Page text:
President John Tyler. (iStock)

On April 5, 1841, two men on horseback galloped up at sunrise to Vice President John Tyler’s home in Williamsburg, Va. They were there to deliver startling news: President William Henry Harrison had died of pneumonia after only a month in office. Tyler rushed to Washington, arriving at 4 a.m. the next day. At noon, Tyler was sworn in as Harrison’s successor at Brown’s Indian Queen Hotel.

But was Tyler really the president? The 68-year-old Harrison, a military hero nicknamed “Old Tippecanoe” after one of his battles against the Indians, was the first commander in chief to die in office in U.S. history. Nobody was sure how succession was supposed to work. The Constitution stated that “in case of the removal of the President from office, or of his death, resignation, or inability to discharge the powers and duties of the said office, the same shall devolve on the Vice President.” But it didn’t say the vice president would become president.

Many people believed Tyler was only the “acting president.” One congressman proposed calling him “the Vice-President, on whom, by the death of the late President, the powers and duties of the office of President have devolved.” The public gave Tyler another name: “His Accidency.”

The only reason the Whig Party had picked the former Virginia senator as Harrison’s running mate in the 1840 election was to woo Southern voters. They ran on a ticket known as “Tippecanoe and Tyler Too” — a slogan so catchy that it is still remembered 170 years later. Harrison lived in Ohio, though he grew up a few miles down the road from Tyler in Charles City County, Va., near Williamsburg.


President William Henry Harrison. (iStock)

Nobody expected that Tyler, a 51-year-old slave owner, would ever become president, according to former president John Quincy Adams. Tyler, Adams said, was a man “with talents not above mediocrity, and a spirit incapable of expansion to the dimensions of the station on which he has been cast by the hand of Providence.”

Tyler, courtly but strong-minded, insisted he was president without reservation.

At his first Cabinet meeting, Secretary of State Daniel Webster told Tyler that Harrison and Cabinet members had voted on decisions, and Harrison went with the majority.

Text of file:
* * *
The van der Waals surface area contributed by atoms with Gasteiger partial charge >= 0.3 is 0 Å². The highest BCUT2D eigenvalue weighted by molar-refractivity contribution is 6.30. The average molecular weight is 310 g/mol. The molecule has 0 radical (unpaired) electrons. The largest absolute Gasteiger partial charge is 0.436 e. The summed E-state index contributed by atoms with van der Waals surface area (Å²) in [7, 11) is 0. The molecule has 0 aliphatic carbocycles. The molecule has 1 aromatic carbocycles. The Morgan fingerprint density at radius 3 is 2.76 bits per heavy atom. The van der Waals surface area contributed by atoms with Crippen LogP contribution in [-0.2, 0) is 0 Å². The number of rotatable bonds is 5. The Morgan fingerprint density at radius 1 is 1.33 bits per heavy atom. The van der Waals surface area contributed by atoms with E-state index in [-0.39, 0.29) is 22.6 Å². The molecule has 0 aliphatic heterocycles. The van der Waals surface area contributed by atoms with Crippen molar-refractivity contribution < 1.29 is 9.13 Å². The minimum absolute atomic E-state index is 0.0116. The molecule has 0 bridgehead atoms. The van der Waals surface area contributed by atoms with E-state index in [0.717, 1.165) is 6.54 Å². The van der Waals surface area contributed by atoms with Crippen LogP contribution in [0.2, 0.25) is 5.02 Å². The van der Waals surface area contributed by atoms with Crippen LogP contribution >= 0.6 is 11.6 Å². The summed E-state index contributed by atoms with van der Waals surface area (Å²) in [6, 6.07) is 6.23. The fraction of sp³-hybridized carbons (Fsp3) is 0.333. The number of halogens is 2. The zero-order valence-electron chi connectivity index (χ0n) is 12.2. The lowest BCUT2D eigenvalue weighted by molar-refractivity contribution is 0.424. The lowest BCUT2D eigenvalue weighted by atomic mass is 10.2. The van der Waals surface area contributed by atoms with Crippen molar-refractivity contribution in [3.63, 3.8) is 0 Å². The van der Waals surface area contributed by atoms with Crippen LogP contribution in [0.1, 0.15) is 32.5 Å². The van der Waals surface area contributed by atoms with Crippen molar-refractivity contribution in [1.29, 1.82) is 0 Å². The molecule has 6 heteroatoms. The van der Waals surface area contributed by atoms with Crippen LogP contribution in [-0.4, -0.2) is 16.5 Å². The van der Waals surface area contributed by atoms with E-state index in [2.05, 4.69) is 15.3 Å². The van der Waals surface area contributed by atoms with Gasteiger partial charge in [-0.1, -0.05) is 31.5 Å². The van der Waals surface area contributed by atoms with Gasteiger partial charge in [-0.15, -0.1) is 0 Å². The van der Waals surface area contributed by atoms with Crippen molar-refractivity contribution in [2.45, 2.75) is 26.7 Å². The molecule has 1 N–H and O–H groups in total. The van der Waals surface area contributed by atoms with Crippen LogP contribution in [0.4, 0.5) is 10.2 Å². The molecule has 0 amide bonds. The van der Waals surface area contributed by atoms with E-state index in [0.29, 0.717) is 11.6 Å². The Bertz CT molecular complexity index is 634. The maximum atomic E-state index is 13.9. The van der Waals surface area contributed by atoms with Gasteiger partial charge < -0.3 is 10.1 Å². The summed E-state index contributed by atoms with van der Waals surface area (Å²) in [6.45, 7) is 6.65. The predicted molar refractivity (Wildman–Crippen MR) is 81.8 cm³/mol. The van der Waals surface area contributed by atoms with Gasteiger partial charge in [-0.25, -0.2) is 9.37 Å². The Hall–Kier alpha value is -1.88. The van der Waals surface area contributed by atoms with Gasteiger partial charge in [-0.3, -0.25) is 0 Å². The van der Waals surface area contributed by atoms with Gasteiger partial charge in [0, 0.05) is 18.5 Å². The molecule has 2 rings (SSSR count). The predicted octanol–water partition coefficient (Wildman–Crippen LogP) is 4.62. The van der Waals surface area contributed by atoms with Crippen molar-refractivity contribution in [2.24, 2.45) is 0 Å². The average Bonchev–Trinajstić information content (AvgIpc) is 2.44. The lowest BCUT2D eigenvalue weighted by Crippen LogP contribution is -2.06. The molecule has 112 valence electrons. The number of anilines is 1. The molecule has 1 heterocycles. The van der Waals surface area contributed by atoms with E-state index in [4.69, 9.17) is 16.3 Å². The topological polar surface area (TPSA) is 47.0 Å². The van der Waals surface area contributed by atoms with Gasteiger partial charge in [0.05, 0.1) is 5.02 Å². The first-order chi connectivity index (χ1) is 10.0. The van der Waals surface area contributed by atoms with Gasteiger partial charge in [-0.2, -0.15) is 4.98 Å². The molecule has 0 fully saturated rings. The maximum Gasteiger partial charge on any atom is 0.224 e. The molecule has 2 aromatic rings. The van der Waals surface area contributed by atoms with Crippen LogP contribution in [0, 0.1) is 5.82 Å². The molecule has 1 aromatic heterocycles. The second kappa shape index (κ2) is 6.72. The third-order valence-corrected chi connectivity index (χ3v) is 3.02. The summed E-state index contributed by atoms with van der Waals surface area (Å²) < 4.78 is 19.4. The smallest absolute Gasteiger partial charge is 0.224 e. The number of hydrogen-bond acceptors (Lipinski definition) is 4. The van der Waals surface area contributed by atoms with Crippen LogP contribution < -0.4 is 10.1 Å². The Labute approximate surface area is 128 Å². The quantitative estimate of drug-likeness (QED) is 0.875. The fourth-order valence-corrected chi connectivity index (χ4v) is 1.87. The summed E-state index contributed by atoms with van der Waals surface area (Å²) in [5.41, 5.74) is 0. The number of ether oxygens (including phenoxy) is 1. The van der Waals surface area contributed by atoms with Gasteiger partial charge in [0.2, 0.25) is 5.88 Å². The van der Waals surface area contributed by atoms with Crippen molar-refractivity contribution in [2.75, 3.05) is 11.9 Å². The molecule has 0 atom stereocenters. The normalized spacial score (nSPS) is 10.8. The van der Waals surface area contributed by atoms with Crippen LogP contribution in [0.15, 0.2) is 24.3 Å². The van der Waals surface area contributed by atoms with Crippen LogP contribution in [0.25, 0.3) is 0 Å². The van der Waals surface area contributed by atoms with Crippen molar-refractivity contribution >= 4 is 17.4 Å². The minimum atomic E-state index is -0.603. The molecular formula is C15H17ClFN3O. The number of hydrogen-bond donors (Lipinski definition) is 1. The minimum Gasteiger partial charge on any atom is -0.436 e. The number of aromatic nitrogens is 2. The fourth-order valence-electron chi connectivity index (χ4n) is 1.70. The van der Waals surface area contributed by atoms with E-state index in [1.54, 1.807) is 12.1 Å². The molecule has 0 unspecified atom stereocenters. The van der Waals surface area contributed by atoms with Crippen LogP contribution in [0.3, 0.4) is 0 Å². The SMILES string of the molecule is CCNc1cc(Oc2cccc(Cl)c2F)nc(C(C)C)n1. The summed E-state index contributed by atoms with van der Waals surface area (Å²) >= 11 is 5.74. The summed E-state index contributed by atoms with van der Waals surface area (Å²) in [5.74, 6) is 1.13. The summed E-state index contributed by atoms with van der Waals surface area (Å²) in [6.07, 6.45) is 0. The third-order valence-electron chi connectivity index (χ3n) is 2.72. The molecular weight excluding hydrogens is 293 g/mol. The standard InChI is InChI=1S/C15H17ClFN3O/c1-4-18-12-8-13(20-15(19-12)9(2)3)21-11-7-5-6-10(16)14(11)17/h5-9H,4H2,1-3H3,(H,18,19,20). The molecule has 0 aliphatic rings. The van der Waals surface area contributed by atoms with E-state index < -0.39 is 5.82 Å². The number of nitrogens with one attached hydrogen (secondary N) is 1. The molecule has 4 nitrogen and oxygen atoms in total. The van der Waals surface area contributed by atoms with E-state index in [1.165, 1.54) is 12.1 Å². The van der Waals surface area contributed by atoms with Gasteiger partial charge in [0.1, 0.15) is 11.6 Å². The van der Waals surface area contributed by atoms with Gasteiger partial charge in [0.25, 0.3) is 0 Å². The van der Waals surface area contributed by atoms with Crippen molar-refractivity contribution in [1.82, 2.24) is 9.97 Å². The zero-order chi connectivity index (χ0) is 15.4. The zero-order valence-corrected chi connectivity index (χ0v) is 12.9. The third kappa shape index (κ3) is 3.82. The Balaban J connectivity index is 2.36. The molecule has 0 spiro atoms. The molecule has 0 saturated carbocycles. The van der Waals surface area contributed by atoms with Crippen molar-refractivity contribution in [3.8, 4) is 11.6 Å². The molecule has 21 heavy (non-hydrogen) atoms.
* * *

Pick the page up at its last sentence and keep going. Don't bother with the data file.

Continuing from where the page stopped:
“I beg your pardon,” Tyler politely responded. “I am the president, and I shall be responsible for my administration.”

That June, after vigorous debate, Congress confirmed that Tyler was president with the title and powers of the office. And his ascension to the Oval Office created what was known as the “Tyler Precedent,” which would continue as the de facto law of the land for the next 125 years.

President Tyler soon ran into big problems with the Whig-controlled Congress. As one observer noted, “There was more rhyme than reason” to the famous campaign slogan “Tippecanoe and Tyler Too.” Tyler had only recently switched to the Whig Party but didn’t share many of its views. He vetoed so many bills that the Whigs kicked him out of their party, and his entire Cabinet resigned except for Webster.

Whigs protested outside the White House and hanged Tyler in effigy. One Virginia congressman proposed impeaching the “acting” president. The move failed, thus avoiding another succession crisis since Tyler never had a vice president.

Tyler briefly campaigned for another term as an independent in 1844 but dropped out. He left office in early 1845 after Democrat James K. Polk was elected. Tyler’s main accomplishment was paving the way for the Republic of Texas to be annexed as a slave state in 1845. The town of Tyler, Tex., was named in his honor.

Tyler and his young wife, Julia, moved their family to a slave plantation in Charles City County. Since the Whigs considered him to be an outlaw like Robin Hood, Tyler named the plantation Sherwood Forest.

When the Civil War broke out, Tyler sided with the South. He was a member of the Confederate House of Representatives when he died at a Richmond hotel in 1862 at age 71. The New York Times obituary described Tyler as “the most unpopular public man that had ever held any office in the United States.”

But the “Tyler Precedent” lived on. When President Zachary Taylor died of food poisoning in 1850, Vice President Millard Fillmore became president without controversy. The precedent was invoked six more times for presidents Andrew Johnson, Chester Arthur, Theodore Roosevelt, Calvin Coolidge, Harry Truman and Lyndon Johnson.


With a grieving Jacqueline Kennedy beside him, Lyndon B. Johnson is sworn in as president on Nov. 22, 1963, after John F. Kennedy's assassination. (Cecil Stoughton/White House/AP)

After President John F. Kennedy was assassinated in 1963, Democratic Sen. Birch Bayh of Indiana led an effort to amend the Constitution to clarify succession as well as how a president can be removed from office. Congress passed the 25th Amendment in 1965. After ratification by the states, the amendment came into play in 1974 when Richard Nixon resigned and Vice President Gerald Ford became president.

The 25th Amendment codified the precedent for presidential succession that began in 1841. All because John Tyler insisted that he wouldn’t be called anything else but “Mr. President.”

Ronald G. Shafer is a freelance writer in Williamsburg, Va., and author of “The Carnival Campaign. How The Rollicking 1840 Campaign of Tippecanoe and Tyler Too Changed Presidential Elections Forever.”

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